A New Paired Associative Stimulation Protocol with High-Frequency Peripheral Component and High-Intensity 20 Hz Repetitive Transcranial Magnetic Stimulation - A Pilot Study

Sabin Sathyan*, Aleksandra Tolmacheva, Sergei Tugin, Jyrki P. Mäkelä, Anastasia Shulga, Pantelis Lioumis*

*Corresponding author for this work

Research output: Contribution to journalArticleScientificpeer-review

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Abstract

Paired associative stimulation (PAS) is a stimulation technique combining transcranial magnetic stimulation (TMS) and peripheral nerve stimulation (PNS) that can induce plastic changes in the human motor system. A PAS protocol consisting of a high-intensity single TMS pulse given at 100% of stimulator output (SO) and high-frequency 100-Hz PNS train, or “the high-PAS” was designed to promote corticomotoneuronal synapses. Such PAS, applied as a long-term intervention, has demonstrated therapeutic efficacy in spinal cord injury (SCI) patients. Adding a second TMS pulse, however, rendered this protocol inhibitory. The current study sought for more effective PAS parameters. Here, we added a third TMS pulse, i.e., a 20-Hz rTMS (three pulses at 96% SO) combined with high-frequency PNS (six pulses at 100 Hz). We examined the ability of the proposed stimulation paradigm to induce the potentiation of motor-evoked potentials (MEPs) in five human subjects and described the safety and tolerability of the new protocol in these subjects. In this study, rTMS alone was used as a control. In addition, we compared the efficacy of the new protocol in five subjects with two PAS protocols consisting of PNS trains of six pulses at 100 Hz combined with (a) single 100% SO TMS pulses (high-PAS) and (b) a 20-Hz rTMS at a lower intensity (three pulses at 120% RMT). The MEPs were measured immediately after, and 30 and 60 min after the stimulation. Although at 0 and 30 min there was no significant difference in the induced MEP potentiation between the new PAS protocol and the rTMS control, the MEP potentiation remained significantly higher at 60 min after the new PAS than after rTMS alone. At 60 min, the new protocol was also more effective than the two other PAS protocols. The new protocol caused strong involuntary twitches in three subjects and, therefore, its further characterization is needed before introducing it for clinical research. Additionally, its mechanism plausibly differs from PAS with high-frequency PNS that has been used in SCI patients.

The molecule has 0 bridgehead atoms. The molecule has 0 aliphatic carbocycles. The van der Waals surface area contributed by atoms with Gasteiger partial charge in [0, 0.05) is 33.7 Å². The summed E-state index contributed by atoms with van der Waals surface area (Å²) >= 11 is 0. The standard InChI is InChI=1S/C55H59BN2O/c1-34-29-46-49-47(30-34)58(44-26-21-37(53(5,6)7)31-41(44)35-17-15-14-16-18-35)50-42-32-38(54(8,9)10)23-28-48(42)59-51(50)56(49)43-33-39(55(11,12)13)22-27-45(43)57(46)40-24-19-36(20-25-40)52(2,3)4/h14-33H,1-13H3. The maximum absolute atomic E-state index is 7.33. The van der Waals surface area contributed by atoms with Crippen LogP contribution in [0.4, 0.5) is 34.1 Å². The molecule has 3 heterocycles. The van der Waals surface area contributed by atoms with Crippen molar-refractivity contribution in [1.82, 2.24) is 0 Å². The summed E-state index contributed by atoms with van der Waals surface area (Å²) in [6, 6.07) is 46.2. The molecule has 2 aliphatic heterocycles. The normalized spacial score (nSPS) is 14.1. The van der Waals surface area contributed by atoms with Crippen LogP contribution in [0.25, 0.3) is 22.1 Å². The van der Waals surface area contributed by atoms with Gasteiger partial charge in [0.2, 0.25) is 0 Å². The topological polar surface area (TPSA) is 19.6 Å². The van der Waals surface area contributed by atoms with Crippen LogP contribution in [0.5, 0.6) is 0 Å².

Original languageEnglish
Article number11224
Number of pages12
JournalInternational Journal of Environmental Research and Public Health
Volume18
Issue number21
DOIs
Publication statusPublished - 1 Nov 2021
MoE publication typeA1 Journal article-refereed

Keywords

  • corticospinal tract
  • paired associative stimulation
  • transcranial magnetic stimulation
  • NEUROPLASTICITY
  • peripheral nerve stimulation
  • spinal cord injury
  • primary motor cortex

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